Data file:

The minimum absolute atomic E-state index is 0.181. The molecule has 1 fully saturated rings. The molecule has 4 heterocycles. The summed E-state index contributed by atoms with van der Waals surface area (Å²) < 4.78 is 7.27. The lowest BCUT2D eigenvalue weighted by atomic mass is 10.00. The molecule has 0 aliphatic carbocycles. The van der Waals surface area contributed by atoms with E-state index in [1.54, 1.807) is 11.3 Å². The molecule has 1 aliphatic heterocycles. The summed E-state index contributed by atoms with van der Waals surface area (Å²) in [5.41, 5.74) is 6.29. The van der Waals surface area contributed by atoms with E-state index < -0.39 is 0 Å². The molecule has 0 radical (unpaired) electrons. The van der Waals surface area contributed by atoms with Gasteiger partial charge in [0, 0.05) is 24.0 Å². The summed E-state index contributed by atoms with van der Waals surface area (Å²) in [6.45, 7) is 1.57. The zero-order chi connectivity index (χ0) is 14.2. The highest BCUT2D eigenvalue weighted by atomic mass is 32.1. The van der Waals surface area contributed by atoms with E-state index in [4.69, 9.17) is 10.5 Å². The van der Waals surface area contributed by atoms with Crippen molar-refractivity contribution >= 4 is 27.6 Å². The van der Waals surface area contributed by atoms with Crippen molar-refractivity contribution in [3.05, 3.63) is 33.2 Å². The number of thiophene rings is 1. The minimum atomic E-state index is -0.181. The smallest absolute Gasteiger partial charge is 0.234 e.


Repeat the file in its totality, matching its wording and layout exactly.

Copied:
The minimum absolute atomic E-state index is 0.181. The molecule has 1 fully saturated rings. The molecule has 4 heterocycles. The summed E-state index contributed by atoms with van der Waals surface area (Å²) < 4.78 is 7.27. The lowest BCUT2D eigenvalue weighted by atomic mass is 10.00. The molecule has 0 aliphatic carbocycles. The van der Waals surface area contributed by atoms with E-state index in [1.54, 1.807) is 11.3 Å². The molecule has 1 aliphatic heterocycles. The summed E-state index contributed by atoms with van der Waals surface area (Å²) in [5.41, 5.74) is 6.29. The van der Waals surface area contributed by atoms with E-state index < -0.39 is 0 Å². The molecule has 0 radical (unpaired) electrons. The van der Waals surface area contributed by atoms with Gasteiger partial charge in [0, 0.05) is 24.0 Å². The summed E-state index contributed by atoms with van der Waals surface area (Å²) in [6.45, 7) is 1.57. The zero-order chi connectivity index (χ0) is 14.2. The highest BCUT2D eigenvalue weighted by atomic mass is 32.1. The van der Waals surface area contributed by atoms with E-state index in [4.69, 9.17) is 10.5 Å². The van der Waals surface area contributed by atoms with Crippen molar-refractivity contribution >= 4 is 27.6 Å². The van der Waals surface area contributed by atoms with Crippen molar-refractivity contribution in [3.05, 3.63) is 33.2 Å². The number of thiophene rings is 1. The minimum atomic E-state index is -0.181. The smallest absolute Gasteiger partial charge is 0.234 e.